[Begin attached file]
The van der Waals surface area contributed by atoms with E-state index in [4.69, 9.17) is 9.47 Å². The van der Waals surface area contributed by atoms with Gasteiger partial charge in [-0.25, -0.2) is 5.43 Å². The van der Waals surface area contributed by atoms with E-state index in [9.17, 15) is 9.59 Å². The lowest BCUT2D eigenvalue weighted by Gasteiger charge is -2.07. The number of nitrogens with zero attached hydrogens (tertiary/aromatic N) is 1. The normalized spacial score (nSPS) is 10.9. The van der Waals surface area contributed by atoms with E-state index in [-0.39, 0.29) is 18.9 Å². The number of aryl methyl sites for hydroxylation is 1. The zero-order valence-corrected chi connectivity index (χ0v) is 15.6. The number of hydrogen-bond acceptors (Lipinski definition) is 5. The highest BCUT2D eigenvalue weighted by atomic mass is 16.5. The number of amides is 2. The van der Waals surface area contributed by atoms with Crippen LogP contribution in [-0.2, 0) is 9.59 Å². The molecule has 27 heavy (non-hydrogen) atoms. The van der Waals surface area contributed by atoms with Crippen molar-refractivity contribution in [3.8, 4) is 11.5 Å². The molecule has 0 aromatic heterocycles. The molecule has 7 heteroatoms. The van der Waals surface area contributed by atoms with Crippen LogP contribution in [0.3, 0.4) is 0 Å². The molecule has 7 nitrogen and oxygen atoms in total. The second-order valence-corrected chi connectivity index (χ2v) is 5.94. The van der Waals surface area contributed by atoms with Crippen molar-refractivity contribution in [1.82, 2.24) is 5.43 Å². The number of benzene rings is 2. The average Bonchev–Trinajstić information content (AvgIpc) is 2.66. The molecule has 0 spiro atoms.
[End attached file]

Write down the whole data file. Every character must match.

The van der Waals surface area contributed by atoms with E-state index in [4.69, 9.17) is 9.47 Å². The van der Waals surface area contributed by atoms with Gasteiger partial charge in [-0.25, -0.2) is 5.43 Å². The van der Waals surface area contributed by atoms with E-state index in [9.17, 15) is 9.59 Å². The lowest BCUT2D eigenvalue weighted by Gasteiger charge is -2.07. The number of nitrogens with zero attached hydrogens (tertiary/aromatic N) is 1. The normalized spacial score (nSPS) is 10.9. The van der Waals surface area contributed by atoms with E-state index in [-0.39, 0.29) is 18.9 Å². The number of aryl methyl sites for hydroxylation is 1. The zero-order valence-corrected chi connectivity index (χ0v) is 15.6. The number of hydrogen-bond acceptors (Lipinski definition) is 5. The highest BCUT2D eigenvalue weighted by atomic mass is 16.5. The number of amides is 2. The van der Waals surface area contributed by atoms with Crippen LogP contribution in [-0.2, 0) is 9.59 Å². The molecule has 27 heavy (non-hydrogen) atoms. The van der Waals surface area contributed by atoms with Crippen molar-refractivity contribution in [3.8, 4) is 11.5 Å². The molecule has 0 aromatic heterocycles. The molecule has 7 heteroatoms. The van der Waals surface area contributed by atoms with Crippen LogP contribution in [0.3, 0.4) is 0 Å². The molecule has 7 nitrogen and oxygen atoms in total. The second-order valence-corrected chi connectivity index (χ2v) is 5.94. The van der Waals surface area contributed by atoms with Crippen molar-refractivity contribution in [1.82, 2.24) is 5.43 Å². The number of benzene rings is 2. The average Bonchev–Trinajstić information content (AvgIpc) is 2.66. The molecule has 0 spiro atoms.